Schraeder Supports County’s Position Against Collecting City’s Tax Liens
Ivan Schraeder, the attorney who represents Ste. Genevieve County, agreed with the County Commission and Collector Claudia Stuppy’s opinion that her office should not begin collecting fees levied as property taxes by the city of Ste. Genevieve.
Schraeder discussed the issue with the commission and Stuppy by phone during last Thursday’s County Commission meeting.
Schraeder also discussed issues regarding the county and the 24th Circuit Court taking over municipal cases.
A revised contract Stuppy will send to the city for her services had been sent to Schraeder for review.
“I also wanted to insert language to make it clear what I do not want to collect,” Stuppy told him.
Since 2007, an annual contract has been signed, under which the city of Ste. Genevieve pays the County Collector’s Office to collect the city’s property taxes. This year, the city has started adding fines abatement work done on nuisance properties onto property tax bills.
The city had taken this action against Debra S. Gegg’s property at 40 S. Main St. City crews cleaned up the property after it was declared a nuisance. The charge for the work done on the property was added to her property tax bill as a tax lien.
Since then, discussions have taken place between the city and the county over whether Stuppy should or could collect the fines being levied as taxes.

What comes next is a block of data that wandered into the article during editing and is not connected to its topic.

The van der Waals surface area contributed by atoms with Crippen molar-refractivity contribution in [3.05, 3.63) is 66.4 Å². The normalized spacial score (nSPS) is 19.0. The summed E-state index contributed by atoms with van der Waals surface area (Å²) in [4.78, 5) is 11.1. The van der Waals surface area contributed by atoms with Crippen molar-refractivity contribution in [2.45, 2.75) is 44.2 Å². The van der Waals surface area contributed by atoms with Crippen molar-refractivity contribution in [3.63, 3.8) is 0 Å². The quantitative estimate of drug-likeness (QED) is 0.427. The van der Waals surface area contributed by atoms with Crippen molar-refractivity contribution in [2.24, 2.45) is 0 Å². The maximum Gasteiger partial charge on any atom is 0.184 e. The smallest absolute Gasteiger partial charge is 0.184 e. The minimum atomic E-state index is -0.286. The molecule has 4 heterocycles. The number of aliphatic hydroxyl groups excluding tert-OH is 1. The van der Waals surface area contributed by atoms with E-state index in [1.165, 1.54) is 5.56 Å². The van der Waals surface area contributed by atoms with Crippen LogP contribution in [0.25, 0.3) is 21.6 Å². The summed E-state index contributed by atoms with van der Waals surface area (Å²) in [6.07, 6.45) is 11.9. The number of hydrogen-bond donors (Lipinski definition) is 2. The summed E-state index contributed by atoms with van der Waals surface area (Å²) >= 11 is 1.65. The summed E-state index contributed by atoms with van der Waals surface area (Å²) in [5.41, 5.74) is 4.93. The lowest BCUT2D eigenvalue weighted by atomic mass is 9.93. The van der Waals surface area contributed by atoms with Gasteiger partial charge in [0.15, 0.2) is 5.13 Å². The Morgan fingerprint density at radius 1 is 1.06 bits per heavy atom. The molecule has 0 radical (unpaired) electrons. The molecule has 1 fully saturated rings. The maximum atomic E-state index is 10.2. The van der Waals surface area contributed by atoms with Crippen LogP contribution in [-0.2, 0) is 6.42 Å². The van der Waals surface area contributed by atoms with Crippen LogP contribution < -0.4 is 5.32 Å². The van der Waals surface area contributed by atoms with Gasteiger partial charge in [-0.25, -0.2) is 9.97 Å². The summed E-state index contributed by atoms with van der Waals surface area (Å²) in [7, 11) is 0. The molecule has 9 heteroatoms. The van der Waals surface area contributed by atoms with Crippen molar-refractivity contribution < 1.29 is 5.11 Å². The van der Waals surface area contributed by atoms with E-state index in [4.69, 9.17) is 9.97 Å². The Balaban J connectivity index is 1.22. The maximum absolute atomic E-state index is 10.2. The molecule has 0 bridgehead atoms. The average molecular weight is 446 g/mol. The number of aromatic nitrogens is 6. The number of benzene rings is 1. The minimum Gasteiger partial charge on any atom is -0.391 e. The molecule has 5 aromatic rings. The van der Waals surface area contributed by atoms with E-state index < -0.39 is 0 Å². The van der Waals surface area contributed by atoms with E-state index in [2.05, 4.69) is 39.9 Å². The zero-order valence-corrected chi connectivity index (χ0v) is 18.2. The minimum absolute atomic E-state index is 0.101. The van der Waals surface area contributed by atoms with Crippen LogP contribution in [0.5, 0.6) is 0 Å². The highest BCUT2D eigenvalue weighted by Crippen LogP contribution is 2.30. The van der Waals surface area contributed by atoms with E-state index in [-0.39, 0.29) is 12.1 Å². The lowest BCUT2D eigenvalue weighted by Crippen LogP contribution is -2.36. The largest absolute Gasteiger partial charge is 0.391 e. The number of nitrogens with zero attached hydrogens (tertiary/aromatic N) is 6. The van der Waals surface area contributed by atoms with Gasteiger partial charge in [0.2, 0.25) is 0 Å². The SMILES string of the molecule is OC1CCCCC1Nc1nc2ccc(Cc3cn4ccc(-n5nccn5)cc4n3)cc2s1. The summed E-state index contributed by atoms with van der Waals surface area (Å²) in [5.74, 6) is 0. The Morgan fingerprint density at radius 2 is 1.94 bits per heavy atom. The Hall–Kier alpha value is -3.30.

Ste. Genevieve County Presiding Commissioner Garry Nelson and Ste. Genevieve city attorney Mark Bishop have different views on whether Missouri Revised Statute 67.451 is applicable in this case.
Nelson has stressed that the wording “Any city in which voters have approved fees” for such nuisance abatements means the city of Ste. Genevieve at some point would have to have earned voter approval of a ballot proposal allowing it to collect such fees.
Bishop has argued that since the city is seeking only to recover money it has spent, it cannot be considered a fine.
He has also said that no Missouri taxpayer has yet challenged such a special assessment and that it would be up to the property owner to challenge it. In addition, Bishop has argued that Ste. Genevieve municipal ordinances allow nuisance abatement costs to be added to city taxes.
“I can’t disagree with the theory he was promoting,” Schraeder said of Bishop’s argument. “My problem is, he doesn’t address that question: Is that a tax or is that just a fee under a different name?”
“We as a county are standing behind 67.451, which says the voters have to approve fees and taxes,” Nelson said.
See complete story in the August 24 edition of the Herald.